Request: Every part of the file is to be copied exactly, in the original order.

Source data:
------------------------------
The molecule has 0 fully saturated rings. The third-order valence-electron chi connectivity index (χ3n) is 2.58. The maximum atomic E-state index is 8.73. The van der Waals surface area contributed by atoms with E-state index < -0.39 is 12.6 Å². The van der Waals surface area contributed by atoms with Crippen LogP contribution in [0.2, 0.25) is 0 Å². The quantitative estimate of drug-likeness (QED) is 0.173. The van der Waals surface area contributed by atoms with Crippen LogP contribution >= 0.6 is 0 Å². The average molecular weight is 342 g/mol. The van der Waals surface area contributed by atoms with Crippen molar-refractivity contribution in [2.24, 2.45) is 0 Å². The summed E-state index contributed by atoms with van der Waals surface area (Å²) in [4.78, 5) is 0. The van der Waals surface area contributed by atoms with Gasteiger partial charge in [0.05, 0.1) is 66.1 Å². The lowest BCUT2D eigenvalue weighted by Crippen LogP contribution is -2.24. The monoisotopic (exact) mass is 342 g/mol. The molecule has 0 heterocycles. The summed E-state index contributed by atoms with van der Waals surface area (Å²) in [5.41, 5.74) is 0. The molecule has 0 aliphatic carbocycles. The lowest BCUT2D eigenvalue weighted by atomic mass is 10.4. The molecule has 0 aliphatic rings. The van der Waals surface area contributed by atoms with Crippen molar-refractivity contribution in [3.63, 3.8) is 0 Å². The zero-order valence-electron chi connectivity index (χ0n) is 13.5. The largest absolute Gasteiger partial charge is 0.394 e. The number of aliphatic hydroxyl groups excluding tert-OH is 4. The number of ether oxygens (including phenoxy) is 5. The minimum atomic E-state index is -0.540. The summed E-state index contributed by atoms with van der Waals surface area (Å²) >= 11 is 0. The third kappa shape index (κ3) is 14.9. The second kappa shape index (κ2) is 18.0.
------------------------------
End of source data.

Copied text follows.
The molecule has 0 fully saturated rings. The third-order valence-electron chi connectivity index (χ3n) is 2.58. The maximum atomic E-state index is 8.73. The van der Waals surface area contributed by atoms with E-state index < -0.39 is 12.6 Å². The van der Waals surface area contributed by atoms with Crippen LogP contribution in [0.2, 0.25) is 0 Å². The quantitative estimate of drug-likeness (QED) is 0.173. The van der Waals surface area contributed by atoms with Crippen LogP contribution >= 0.6 is 0 Å². The average molecular weight is 342 g/mol. The van der Waals surface area contributed by atoms with Crippen molar-refractivity contribution in [2.24, 2.45) is 0 Å². The summed E-state index contributed by atoms with van der Waals surface area (Å²) in [4.78, 5) is 0. The van der Waals surface area contributed by atoms with Gasteiger partial charge in [0.05, 0.1) is 66.1 Å². The lowest BCUT2D eigenvalue weighted by Crippen LogP contribution is -2.24. The monoisotopic (exact) mass is 342 g/mol. The molecule has 0 heterocycles. The summed E-state index contributed by atoms with van der Waals surface area (Å²) in [5.41, 5.74) is 0. The molecule has 0 aliphatic carbocycles. The lowest BCUT2D eigenvalue weighted by atomic mass is 10.4. The molecule has 0 aliphatic rings. The van der Waals surface area contributed by atoms with Crippen molar-refractivity contribution in [3.63, 3.8) is 0 Å². The zero-order valence-electron chi connectivity index (χ0n) is 13.5. The largest absolute Gasteiger partial charge is 0.394 e. The number of aliphatic hydroxyl groups excluding tert-OH is 4. The number of ether oxygens (including phenoxy) is 5. The minimum atomic E-state index is -0.540. The summed E-state index contributed by atoms with van der Waals surface area (Å²) >= 11 is 0. The third kappa shape index (κ3) is 14.9. The second kappa shape index (κ2) is 18.0.